Purpose of spoofed packets ???
baconzombie at gmail.com
Wed Mar 11 03:16:18 UTC 2015
Nmap has an option to "hide" your real IP among either a provides or IP
list of IP addresses.
" D *<**decoy1**>*[,*<**decoy2**>*][,ME][,...] (Cloak a scan with decoys)
Causes a decoy scan to be performed, which makes it appear to the remote
host that the host(s) you specify as decoys are scanning the target network
too. Thus their IDS might report 5–10 port scans from unique IP addresses,
but they won't know which IP was scanning them and which were innocent
decoys. While this can be defeated through router path tracing,
response-dropping, and other active mechanisms, it is generally an
effective technique for hiding your IP address."
On 11 Mar 2015 02:17, "Steve Atkins" <steve at blighty.com> wrote:
On Mar 10, 2015, at 4:40 PM, Matthew Huff <mhuff at ox.com> wrote:
> We recently got an abuse report of an IP address in our net range.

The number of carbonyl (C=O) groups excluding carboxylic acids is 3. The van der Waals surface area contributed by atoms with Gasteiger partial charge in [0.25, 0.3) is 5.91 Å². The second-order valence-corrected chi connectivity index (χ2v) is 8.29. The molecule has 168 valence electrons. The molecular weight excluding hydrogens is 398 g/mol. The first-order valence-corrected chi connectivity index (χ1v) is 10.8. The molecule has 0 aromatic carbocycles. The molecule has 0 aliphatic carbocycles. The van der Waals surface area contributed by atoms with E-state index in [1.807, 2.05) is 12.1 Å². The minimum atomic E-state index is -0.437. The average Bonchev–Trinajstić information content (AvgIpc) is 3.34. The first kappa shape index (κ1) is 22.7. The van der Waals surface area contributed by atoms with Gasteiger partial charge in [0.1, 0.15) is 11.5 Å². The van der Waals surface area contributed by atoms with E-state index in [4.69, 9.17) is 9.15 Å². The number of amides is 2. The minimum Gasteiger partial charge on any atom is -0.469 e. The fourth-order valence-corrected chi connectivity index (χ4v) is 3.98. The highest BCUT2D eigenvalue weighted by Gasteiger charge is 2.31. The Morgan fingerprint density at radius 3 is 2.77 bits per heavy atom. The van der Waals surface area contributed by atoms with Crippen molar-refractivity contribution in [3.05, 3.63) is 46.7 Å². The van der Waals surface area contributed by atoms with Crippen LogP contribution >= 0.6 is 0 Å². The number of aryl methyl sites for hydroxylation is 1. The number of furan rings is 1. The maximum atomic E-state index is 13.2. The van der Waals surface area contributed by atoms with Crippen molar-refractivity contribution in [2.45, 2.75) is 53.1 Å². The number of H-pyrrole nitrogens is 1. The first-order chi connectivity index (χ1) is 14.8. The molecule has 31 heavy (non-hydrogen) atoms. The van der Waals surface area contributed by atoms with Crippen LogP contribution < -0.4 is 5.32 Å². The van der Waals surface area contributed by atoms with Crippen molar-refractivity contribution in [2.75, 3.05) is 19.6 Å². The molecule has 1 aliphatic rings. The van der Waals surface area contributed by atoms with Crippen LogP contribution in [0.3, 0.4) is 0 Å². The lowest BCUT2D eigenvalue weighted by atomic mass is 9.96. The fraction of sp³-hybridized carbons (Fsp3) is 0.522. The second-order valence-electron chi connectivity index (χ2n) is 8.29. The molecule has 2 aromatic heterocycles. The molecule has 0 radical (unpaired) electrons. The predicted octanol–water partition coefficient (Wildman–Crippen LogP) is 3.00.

However, that IP address isn't in use in our networks and the covering
network is null routed, so no return traffic is possible. We have external
BGP monitoring, so unless something very tricky is going on, we don't have
part of our prefix hijacked.
> I assume the source address was spoofed, but this leads to my question.
Since the person that submitted the report didn't mention a high packet
rate (it was on ssh port 22), it doesn't look like some sort of SYN attack,
but any OS fingerprinting or doorknob twisting wouldn't be useful from the
attacker if the traffic doesn't return to them, so what gives?
> BTW, we are in the ARIN region, the report came out of the RIPE region.
Either the reporter doesn't know what they're talking about (common enough)
or someone is scanning for open ssh ports, hiding their real IP address by
burying it in a host of faked source addresses. That's a standard option on
some of the stealthier port scanners, IIRC.
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